The exhibition is curated by Gary Carrion-Murayari, curator of the Kraus family, with Francesca Altamura, former
Curatorial assistant, and is accompanied by a fully illustrated catalog, the artist’s first, with an essay by
Carrion-Murayari; an interview with the artist led by Tobias Berger of the Tai Kwun Center for Heritage and
Arts, Hong-Kong; and a special contribution by artist David Horvitz

Ed Atkins The Worm, 2021 (still in production). Video projection with sound, 12:40 min. Courtesy of the artist
Commissioned and produced by the New Museum and Nokia Bell Labs / Experiments in Art and Technologies

Ed Atkins: Get the job of life / loveOctober 3, 2021
Over the past decade, Ed Atkins (b.1982, Oxford, UK) has created a complex body of work that
considers the relationship between the bodily and the digital, the ordinary and the strange, through high definition computer generated (CG) animations, theatrical environments, elliptical writing and
sound montages. With these cinematic and textual works of art, Atkins tracks down the forms of feeling, life and
communicators hidden or truncated by technological representations, which are deployed in sensitive and
often dark stories.
At the New Museum, Atkins presents a new project that focuses on how bodies and technologies are
closely related, particularly in the field of digital communication and telepresence. As always in Atkins’ work,
technology is analyzed as a theoretical and even allegorical interrogation of itself, rather than in a
terms.
Installed in the gallery on the fourth floor of the Museum, the exhibition presents a new body of work produced with
technologies that claim to “capture” life. The centerpiece of the exhibition is a CG animation recorded using
motion and face capture technologies documenting an interview between the artist and her mother, who
was filmed during months of containment during the Covid-19 pandemic. In the video, the artist’s features are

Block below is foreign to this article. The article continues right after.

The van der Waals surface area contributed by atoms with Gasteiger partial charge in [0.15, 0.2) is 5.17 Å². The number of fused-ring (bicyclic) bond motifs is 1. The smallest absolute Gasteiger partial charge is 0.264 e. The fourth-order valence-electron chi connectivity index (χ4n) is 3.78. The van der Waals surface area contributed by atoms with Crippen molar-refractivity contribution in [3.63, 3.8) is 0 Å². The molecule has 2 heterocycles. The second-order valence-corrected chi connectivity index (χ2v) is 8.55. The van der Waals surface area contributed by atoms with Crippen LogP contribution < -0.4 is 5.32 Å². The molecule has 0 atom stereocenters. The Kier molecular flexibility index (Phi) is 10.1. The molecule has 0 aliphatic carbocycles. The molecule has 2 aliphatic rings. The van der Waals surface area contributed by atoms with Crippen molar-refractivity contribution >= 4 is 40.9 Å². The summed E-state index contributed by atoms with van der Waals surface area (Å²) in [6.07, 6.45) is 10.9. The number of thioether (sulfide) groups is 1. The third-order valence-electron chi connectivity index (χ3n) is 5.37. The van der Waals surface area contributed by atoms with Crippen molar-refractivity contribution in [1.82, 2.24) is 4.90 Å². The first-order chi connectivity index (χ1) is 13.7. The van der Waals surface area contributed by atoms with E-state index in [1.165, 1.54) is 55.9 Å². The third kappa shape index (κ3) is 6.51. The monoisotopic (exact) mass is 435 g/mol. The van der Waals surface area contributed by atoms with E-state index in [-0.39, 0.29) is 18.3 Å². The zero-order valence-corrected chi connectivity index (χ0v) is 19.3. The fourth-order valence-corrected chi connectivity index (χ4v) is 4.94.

translated into those of a digital alter ego, inevitably posing questions of authenticity and sophistication,
while suggesting that electronic avatars might be able to develop personal relationships and forms of
affection.
Weaving together a variety of references, ranging from British playwright Dennis Potter’s latest TV show
interview, to the memoirs of the English philosopher Gillian Rose, Love’s Work, to autobiographical digressions – the
The exhibition composes what the artist describes as an “essay on distance”. The exhibition looks at the
ways in which technologies designed to facilitate connection and representation paradoxically expose losses and
emphasize the separation.
The newly commissioned video is shown in a distant domestic scene of wood panels,
embroidery, paintings and compositions of texts, the latter carried out in collaboration with the anonymous author
project, Contemporary Art Writing Daily. The embroidery incorporates an alphabetical version of the journal
kept by the artist’s father while he was dying of cancer and a series of texts written by GPT-3, an Artificial
Model of prediction of the language of intelligence that the artist fed from the writings of the French playwright Antonin Artaud and
Japanese court lady Sei Shonagon.
This collection of works not only probes certain limits of communication and empathy; he also reinvents
constitutive technologies both as forms of comfort and existential threat. Combine computer data
and concrete matter, Atkins tests the frontiers of digital simulation and proximity, looking at how technology
both mediates intimacy and shapes human relationships. “I see it as an augmented and simulated feeling,
comparing it and supplementing it with those objects and materials that we might more familiarly expect to replace
our love ”, explains the artist.
“Get Life / Love’s Work” was commissioned as part of a series of collaboratively developed partnerships
with scientists, engineers and researchers from the Experiments in Art and Technology (EAT) program at
Nokia Bell Laboratories. Inspired by EAT’s pioneering heritage, the series aims to channel interdisciplinarity
spirit initiated in the 1960s by the engineers of Bell Labs in collaboration with artists such as John Cage, Lucinda
Childs, Marta Minujín, Robert Rauschenberg and Stan VanDerBeek, among others.
“Get Life / Love’s Work” is organized by Massimiliano Gioni, artistic director of Edlis Neeson, and is accompanied by
a fully illustrated catalog published by the New Museum. The catalog includes an interview with the artist,
directed by Gioni, a conversation between Julie Martin and Madeline Weisburg, and newly commissioned
texts by Erika Balsom and Mark Leckey

MORE DETAILS: newmuseum.org

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Marc Westall

Mark Westall is the founder and editor-in-chief of FAD magazine Founder and co-editor of Art of Conversation and founder of the @worldoffad platform